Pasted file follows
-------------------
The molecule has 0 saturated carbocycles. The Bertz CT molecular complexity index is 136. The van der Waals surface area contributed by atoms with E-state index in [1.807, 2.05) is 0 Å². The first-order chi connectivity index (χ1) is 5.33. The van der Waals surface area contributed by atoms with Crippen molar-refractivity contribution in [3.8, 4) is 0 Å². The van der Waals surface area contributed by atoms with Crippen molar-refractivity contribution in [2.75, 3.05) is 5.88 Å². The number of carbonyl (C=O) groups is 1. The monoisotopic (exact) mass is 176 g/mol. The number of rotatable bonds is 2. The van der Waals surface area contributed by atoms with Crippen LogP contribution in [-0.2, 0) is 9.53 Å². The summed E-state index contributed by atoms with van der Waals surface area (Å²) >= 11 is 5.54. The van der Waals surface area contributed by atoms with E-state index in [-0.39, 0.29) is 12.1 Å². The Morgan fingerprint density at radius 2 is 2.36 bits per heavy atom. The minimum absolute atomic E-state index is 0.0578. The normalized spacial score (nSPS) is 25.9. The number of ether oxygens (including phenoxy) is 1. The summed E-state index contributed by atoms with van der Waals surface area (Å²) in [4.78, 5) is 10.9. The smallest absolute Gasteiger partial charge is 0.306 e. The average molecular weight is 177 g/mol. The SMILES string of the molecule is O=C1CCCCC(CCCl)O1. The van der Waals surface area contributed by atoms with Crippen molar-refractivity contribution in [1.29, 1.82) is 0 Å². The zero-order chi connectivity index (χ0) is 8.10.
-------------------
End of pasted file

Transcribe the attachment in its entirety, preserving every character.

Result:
The molecule has 0 saturated carbocycles. The Bertz CT molecular complexity index is 136. The van der Waals surface area contributed by atoms with E-state index in [1.807, 2.05) is 0 Å². The first-order chi connectivity index (χ1) is 5.33. The van der Waals surface area contributed by atoms with Crippen molar-refractivity contribution in [3.8, 4) is 0 Å². The van der Waals surface area contributed by atoms with Crippen molar-refractivity contribution in [2.75, 3.05) is 5.88 Å². The number of carbonyl (C=O) groups is 1. The monoisotopic (exact) mass is 176 g/mol. The number of rotatable bonds is 2. The van der Waals surface area contributed by atoms with Crippen LogP contribution in [-0.2, 0) is 9.53 Å². The summed E-state index contributed by atoms with van der Waals surface area (Å²) >= 11 is 5.54. The van der Waals surface area contributed by atoms with E-state index in [-0.39, 0.29) is 12.1 Å². The Morgan fingerprint density at radius 2 is 2.36 bits per heavy atom. The minimum absolute atomic E-state index is 0.0578. The normalized spacial score (nSPS) is 25.9. The number of ether oxygens (including phenoxy) is 1. The summed E-state index contributed by atoms with van der Waals surface area (Å²) in [4.78, 5) is 10.9. The smallest absolute Gasteiger partial charge is 0.306 e. The average molecular weight is 177 g/mol. The SMILES string of the molecule is O=C1CCCCC(CCCl)O1. The van der Waals surface area contributed by atoms with Crippen molar-refractivity contribution in [1.29, 1.82) is 0 Å². The zero-order chi connectivity index (χ0) is 8.10.